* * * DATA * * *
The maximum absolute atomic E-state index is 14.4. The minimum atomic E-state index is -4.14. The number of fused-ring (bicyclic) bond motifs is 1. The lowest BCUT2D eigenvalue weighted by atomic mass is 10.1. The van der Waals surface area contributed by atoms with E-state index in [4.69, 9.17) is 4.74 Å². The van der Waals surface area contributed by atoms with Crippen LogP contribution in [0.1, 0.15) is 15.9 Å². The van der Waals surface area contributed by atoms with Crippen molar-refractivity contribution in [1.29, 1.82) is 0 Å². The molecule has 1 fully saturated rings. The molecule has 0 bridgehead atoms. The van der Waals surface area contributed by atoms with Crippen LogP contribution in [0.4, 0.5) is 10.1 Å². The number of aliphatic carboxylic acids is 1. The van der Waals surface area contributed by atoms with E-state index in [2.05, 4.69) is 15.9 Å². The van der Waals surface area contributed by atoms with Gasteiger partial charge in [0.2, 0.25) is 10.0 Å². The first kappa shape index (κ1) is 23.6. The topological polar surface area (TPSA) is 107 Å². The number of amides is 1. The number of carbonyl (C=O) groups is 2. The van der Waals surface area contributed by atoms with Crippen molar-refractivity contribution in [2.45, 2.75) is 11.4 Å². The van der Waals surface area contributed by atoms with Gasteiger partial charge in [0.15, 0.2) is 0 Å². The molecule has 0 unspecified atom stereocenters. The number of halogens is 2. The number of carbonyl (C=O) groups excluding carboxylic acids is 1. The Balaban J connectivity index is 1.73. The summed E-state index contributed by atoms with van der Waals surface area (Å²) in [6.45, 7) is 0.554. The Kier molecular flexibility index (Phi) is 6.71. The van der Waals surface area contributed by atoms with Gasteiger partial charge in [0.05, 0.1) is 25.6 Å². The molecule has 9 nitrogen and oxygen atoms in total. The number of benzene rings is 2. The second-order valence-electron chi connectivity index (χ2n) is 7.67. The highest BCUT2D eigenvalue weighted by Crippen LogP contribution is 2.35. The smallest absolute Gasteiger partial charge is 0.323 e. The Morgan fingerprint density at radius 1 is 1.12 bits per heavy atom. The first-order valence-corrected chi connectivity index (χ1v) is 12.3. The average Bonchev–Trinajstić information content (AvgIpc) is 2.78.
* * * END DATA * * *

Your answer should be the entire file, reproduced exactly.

The maximum absolute atomic E-state index is 14.4. The minimum atomic E-state index is -4.14. The number of fused-ring (bicyclic) bond motifs is 1. The lowest BCUT2D eigenvalue weighted by atomic mass is 10.1. The van der Waals surface area contributed by atoms with E-state index in [4.69, 9.17) is 4.74 Å². The van der Waals surface area contributed by atoms with Crippen LogP contribution in [0.1, 0.15) is 15.9 Å². The van der Waals surface area contributed by atoms with Crippen molar-refractivity contribution in [1.29, 1.82) is 0 Å². The molecule has 1 fully saturated rings. The molecule has 0 bridgehead atoms. The van der Waals surface area contributed by atoms with Crippen LogP contribution in [0.4, 0.5) is 10.1 Å². The number of aliphatic carboxylic acids is 1. The van der Waals surface area contributed by atoms with E-state index in [2.05, 4.69) is 15.9 Å². The van der Waals surface area contributed by atoms with Gasteiger partial charge in [0.2, 0.25) is 10.0 Å². The first kappa shape index (κ1) is 23.6. The topological polar surface area (TPSA) is 107 Å². The number of amides is 1. The number of carbonyl (C=O) groups is 2. The van der Waals surface area contributed by atoms with Crippen molar-refractivity contribution in [2.45, 2.75) is 11.4 Å². The van der Waals surface area contributed by atoms with Gasteiger partial charge in [0.15, 0.2) is 0 Å². The molecule has 0 unspecified atom stereocenters. The number of halogens is 2. The number of carbonyl (C=O) groups excluding carboxylic acids is 1. The Balaban J connectivity index is 1.73. The summed E-state index contributed by atoms with van der Waals surface area (Å²) in [6.45, 7) is 0.554. The Kier molecular flexibility index (Phi) is 6.71. The van der Waals surface area contributed by atoms with Gasteiger partial charge in [0.05, 0.1) is 25.6 Å². The molecule has 9 nitrogen and oxygen atoms in total. The number of benzene rings is 2. The second-order valence-electron chi connectivity index (χ2n) is 7.67. The highest BCUT2D eigenvalue weighted by Crippen LogP contribution is 2.35. The smallest absolute Gasteiger partial charge is 0.323 e. The Morgan fingerprint density at radius 1 is 1.12 bits per heavy atom. The first-order valence-corrected chi connectivity index (χ1v) is 12.3. The average Bonchev–Trinajstić information content (AvgIpc) is 2.78.